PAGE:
A pre-viability ban has failed in Ohio, and a pre-viability ban has passed in Ohio.
John Kasich, the state's Republican governor who was inexplicably branded a moderate during the 2016 presidential primary, vetoed a bill on Tuesday that would have banned abortion at 6 weeks–which is before some people even know they're pregnant–but separately signed another bill into law that bans abortion at 20 weeks.
Both measures banned abortion pre-viability, and both appear to violate Roe v. Wade on those terms.
Roe, the landmark abortion ruling that legalized the procedure in all 50 states, is vague about the legal definition of viability—the point at which a fetus could survive outside the womb—but references the medical consensus that it typically occurs between 24 and 28 weeks.
That's why some states have seen their 20-week abortion bans blocked by the courts. A federal court ruling on Arizona's 20-week ban, which was struck down in 2013, makes this pretty plain:
And in 2015, a federal appeals court struck down a similar ban in Georgia on the grounds that it “places an arbitrary time limit on when women can obtain abortions."
This hasn't stopped other states, or Congress, for that matter, from advancing identical bans. All told, 20-week bills have been enacted in 18 states. The logic, which you can see in Kasich's remarks while signing the bill–which he called "the best, most legally sound and sustainable approach to protecting the sanctity of human life"–is that these bans present a more complicated test for the protections of Roe.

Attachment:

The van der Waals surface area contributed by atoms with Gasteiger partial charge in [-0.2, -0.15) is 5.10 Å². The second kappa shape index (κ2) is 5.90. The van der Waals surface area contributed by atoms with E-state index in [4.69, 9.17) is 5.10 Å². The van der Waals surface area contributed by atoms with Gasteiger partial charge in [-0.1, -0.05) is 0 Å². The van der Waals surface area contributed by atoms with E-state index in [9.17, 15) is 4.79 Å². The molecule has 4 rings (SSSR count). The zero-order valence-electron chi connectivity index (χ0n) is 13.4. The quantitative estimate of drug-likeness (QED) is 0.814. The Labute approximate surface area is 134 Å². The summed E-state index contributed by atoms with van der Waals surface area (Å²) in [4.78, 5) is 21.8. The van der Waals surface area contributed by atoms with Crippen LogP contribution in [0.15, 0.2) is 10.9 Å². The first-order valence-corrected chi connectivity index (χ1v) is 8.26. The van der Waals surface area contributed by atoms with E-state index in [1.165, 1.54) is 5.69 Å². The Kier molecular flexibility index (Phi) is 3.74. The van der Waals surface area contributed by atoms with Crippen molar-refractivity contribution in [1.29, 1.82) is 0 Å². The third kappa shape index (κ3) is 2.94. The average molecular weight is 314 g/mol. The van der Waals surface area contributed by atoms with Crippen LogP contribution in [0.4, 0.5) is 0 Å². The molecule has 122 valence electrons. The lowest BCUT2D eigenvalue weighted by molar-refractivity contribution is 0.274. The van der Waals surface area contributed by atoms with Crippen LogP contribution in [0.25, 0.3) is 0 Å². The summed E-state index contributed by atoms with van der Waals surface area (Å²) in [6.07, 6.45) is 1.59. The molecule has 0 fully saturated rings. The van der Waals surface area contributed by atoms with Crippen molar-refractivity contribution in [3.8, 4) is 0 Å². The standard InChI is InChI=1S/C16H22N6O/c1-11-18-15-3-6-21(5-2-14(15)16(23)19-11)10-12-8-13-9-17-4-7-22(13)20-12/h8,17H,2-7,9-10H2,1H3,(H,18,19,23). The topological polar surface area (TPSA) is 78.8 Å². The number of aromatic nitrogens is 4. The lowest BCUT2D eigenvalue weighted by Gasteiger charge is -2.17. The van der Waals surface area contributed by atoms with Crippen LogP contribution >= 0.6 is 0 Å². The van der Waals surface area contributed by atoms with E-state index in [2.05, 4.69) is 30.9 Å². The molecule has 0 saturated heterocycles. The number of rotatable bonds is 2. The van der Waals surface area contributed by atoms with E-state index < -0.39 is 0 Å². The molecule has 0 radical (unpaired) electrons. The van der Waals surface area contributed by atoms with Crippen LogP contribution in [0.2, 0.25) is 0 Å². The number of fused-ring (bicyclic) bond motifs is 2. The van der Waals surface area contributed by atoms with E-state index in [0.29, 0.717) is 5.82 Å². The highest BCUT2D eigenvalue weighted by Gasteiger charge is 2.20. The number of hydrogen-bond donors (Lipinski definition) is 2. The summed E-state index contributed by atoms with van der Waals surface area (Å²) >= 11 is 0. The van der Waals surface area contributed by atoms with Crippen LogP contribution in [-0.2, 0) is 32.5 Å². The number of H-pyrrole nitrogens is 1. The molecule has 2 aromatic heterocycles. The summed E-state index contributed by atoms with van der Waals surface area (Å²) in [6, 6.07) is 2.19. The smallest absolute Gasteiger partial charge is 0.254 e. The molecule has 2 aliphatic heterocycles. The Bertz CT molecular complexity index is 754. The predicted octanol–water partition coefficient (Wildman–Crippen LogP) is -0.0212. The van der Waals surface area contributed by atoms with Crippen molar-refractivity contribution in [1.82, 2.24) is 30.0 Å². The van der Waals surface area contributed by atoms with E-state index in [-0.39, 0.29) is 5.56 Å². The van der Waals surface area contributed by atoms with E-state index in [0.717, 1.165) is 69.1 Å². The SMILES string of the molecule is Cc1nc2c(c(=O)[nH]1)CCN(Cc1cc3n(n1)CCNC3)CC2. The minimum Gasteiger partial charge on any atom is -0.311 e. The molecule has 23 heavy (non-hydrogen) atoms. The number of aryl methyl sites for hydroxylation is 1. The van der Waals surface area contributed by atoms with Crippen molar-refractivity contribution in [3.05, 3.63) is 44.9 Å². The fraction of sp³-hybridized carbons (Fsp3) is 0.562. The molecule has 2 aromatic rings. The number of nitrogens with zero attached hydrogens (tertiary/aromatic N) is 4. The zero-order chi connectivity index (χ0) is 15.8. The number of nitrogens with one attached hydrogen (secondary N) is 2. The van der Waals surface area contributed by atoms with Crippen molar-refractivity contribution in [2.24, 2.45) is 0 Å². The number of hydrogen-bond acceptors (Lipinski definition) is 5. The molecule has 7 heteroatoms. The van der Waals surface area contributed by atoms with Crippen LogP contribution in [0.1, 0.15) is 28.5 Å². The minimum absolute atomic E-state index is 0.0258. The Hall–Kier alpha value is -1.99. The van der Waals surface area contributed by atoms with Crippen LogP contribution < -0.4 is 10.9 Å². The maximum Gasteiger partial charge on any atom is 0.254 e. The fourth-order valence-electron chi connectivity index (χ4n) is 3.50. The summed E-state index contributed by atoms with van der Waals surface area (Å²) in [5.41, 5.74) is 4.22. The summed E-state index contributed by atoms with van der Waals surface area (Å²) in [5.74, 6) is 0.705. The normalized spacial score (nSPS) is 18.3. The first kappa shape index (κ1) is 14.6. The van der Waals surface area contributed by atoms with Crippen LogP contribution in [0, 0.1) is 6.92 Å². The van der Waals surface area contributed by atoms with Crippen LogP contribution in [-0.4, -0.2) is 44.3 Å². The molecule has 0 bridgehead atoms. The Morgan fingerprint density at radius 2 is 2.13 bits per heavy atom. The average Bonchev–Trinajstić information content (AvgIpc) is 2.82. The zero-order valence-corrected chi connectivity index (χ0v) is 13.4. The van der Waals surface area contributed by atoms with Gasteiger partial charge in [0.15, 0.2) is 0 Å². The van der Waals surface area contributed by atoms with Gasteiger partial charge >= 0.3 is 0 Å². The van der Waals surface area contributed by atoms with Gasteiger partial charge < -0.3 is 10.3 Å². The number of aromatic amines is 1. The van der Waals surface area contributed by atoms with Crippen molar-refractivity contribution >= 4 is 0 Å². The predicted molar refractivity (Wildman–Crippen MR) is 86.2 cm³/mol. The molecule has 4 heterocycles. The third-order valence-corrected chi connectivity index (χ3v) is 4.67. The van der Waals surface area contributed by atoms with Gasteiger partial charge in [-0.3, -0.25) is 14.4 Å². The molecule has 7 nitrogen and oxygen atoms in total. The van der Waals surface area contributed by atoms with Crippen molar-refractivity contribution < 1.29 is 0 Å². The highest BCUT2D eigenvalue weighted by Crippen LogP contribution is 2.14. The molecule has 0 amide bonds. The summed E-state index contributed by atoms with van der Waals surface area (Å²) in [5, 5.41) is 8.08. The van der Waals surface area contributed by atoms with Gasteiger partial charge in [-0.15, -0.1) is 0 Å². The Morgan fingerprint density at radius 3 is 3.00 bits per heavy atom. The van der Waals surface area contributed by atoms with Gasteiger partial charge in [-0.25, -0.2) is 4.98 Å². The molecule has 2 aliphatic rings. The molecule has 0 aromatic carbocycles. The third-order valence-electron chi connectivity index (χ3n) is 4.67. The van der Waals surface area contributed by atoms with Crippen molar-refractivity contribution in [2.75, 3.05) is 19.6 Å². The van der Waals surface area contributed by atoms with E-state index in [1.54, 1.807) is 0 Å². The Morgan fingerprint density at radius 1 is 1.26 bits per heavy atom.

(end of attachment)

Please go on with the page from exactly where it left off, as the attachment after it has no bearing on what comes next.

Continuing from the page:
Which is also what all of this is about.
Abortion bans are about banning abortion by whatever means a state can come up with, but they're also largely about throwing shit at Roe and seeing if it sticks. When House Republicans passed a 20-week ban in 2015, Marjorie Dannenfelser, the president of the anti-abortion Susan B. Anthony List, told the Huffington Post she expected to prevail in a legal challenge: “Our belief is that this bill, in particular, would be upheld by the court."
And with Donald Trump now in charge of nominating judges to the Supreme Court and filling a dizzying number of federal vacancies, we could see courts friendlier to bans that toy with the legal and medical definitions of viability, effectively taking that determination out of the hands of women and doctors and leaving it to legislators.
It's an emerging political shift that Kasich, Dannenfelser, and other anti-abortion activists are almost certainly banking on.